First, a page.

A Note on Appropriations

Some of you may be wondering, “What is a skinny, white-skinned, American woman doing writing a blog about Kali Ma?”  Although others of you may not have actually noticed that the author is a ‘skinny, white-skinned American woman’, the cat is now thoroughly out of the bag, and frankly, the cat is happier out than in because it is very a good question.

Kali with Shiva

In the West in general, and in the United States in particular, the majority of our Indigenous traditions have been destroyed.  The result is that most of us no longer know the songs and stories, the myths and archetypes, the magical and healing traditions of our own people.  Consequently, people experience a certain loss of ground.  The tendency, then, is for Westerners in general, and North Americans in particular, to attach ourselves rather aggressively and insensitively to the spiritual traditions of other cultures in an attempt to regain a sense of grounded belonging.  While there is nothing wrong with learning from those who have come before us– quite to the contrary, the ancestors  lead;  we follow in their footsteps– there is a real problem with appropriating the cultures and traditions of other people’s ancestors rather than seeking to reconnect with, or gain deeper knowledge of, our own.

From the point of view of the most cutting-edge thinkers in the recovery of Indigenous Mind movement, this appropriation, far from being innocuous, is actually an insidious form of colonialism and imperialism.  Taking what is not ours to take, is a deep and difficult habit to overcome for those of us who have been raised with the imprints of entitlement.  When the imprints of entitlement are cultural, the entire process is normalized and becomes even more challenging to recognize and overcome.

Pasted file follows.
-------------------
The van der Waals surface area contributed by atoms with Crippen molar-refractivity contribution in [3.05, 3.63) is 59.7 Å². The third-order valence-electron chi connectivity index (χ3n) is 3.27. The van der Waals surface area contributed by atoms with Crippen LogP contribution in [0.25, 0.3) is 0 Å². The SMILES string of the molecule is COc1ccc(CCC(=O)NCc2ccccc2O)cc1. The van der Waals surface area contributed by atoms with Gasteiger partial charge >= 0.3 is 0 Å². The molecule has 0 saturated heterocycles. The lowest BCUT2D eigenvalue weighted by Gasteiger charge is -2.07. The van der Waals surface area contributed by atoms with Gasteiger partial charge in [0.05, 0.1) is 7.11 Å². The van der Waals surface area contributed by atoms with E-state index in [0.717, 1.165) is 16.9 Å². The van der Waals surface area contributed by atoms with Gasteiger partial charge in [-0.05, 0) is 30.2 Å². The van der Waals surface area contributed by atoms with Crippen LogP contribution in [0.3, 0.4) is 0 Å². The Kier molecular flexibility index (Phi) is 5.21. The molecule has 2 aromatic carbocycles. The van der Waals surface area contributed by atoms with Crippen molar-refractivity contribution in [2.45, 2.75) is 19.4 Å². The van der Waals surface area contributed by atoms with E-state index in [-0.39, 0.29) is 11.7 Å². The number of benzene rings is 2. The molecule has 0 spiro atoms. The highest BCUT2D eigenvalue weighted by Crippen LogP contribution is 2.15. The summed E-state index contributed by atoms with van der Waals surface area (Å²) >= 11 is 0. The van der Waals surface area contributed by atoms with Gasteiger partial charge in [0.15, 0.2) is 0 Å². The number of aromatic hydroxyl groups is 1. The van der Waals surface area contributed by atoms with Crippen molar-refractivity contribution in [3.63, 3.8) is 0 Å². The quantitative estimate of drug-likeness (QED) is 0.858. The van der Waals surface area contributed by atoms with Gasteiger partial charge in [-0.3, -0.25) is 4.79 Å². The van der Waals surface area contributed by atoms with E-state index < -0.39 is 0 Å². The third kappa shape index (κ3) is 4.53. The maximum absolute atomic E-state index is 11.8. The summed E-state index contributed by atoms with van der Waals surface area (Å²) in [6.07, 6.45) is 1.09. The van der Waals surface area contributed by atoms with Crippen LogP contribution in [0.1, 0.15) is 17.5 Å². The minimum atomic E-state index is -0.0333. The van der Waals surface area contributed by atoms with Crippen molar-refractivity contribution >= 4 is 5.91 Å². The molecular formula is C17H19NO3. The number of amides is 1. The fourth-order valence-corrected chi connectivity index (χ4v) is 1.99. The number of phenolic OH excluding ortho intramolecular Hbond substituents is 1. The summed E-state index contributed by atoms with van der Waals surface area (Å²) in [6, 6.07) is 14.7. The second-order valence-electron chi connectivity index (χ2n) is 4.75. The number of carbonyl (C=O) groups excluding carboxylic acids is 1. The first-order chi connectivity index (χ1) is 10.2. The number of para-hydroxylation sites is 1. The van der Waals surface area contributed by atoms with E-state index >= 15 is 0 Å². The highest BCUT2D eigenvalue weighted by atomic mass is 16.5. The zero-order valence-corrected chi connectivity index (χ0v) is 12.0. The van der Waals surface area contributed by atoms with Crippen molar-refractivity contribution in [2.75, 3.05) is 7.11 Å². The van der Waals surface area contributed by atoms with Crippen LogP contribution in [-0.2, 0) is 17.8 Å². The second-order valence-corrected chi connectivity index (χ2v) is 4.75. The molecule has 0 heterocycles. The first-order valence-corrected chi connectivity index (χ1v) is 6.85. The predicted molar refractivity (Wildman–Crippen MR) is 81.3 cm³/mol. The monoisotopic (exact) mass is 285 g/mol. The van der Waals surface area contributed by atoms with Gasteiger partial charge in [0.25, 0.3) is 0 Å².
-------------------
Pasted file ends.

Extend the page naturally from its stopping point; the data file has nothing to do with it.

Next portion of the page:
The author, therefore, treads carefully here, and with great respect, for Kali is what we have left of the Complete Mother in this world.  Not just in the West, but nearly everywhere, the traditions of the Great Mother have been decimated to the extent that a complete, intact archetype of the Divine Mother is virtually inaccessible.  All across human civilization, the Mother and the Lover are rent, the Mother and the Warrior are rent, and the Mother of Life has become a separate archetype from the Mother of Death.  Kali Ma is whole.  Born from Durga’s third eye, fully armed to defeat a legion of demons, Kali is the eternal consort and passionate  lover of Shiva.  She makes love to him, eviscerates and devours him, and then fucks him back to life again.  And Shiva remains in total devotion and complete surrender.  He knows that She, like Nature itself, is as tender as She is fierce, and he never forgets  Her heart, the wellspring of Infinite Compassion.

Amazing to have Her, still, in this world, to learn from Her, and to contemplate that at one time all of our ancestors knew and celebrated some form of this integrated and complete Divine Feminine force.

And possibly, in this contemplation, we can reconnect, through Kali Ma, to the Mother of our own ancestors.  Find our way back… to the beginning.  And as She opens Her secrets to us, as the heart opens and all Life awakens within us, we can listen, back to the beginning, to the songs and stories which have been lost from ordinary time forever but which live eternally in the realms of the heart.

It is all One Mother, All One Being, All awaiting our Remembrance..

For further study:

For more on Indigenous Mind and modern spiritual practice, see Murshida VA’s interview with Roth Conrad of AmericanSafari.org:

http://www.youtube.com/watch?v=_xf3Yc15-38&eurl=http%3A%2F%2Famericansafari-talks.blogspot.com%2F2009%2F08%2Fmurshida-va.html&feature=player_embedded

And these articles:

https://www.wisdomuniversity.org/indig.html
http://tranceshamanismbodyandsoul.blogspot.com/2009/06/cultural-appropriation-of-indigenous.html
http://newconnexion.net/articles/index.cfm/1999/07/coloniza.html

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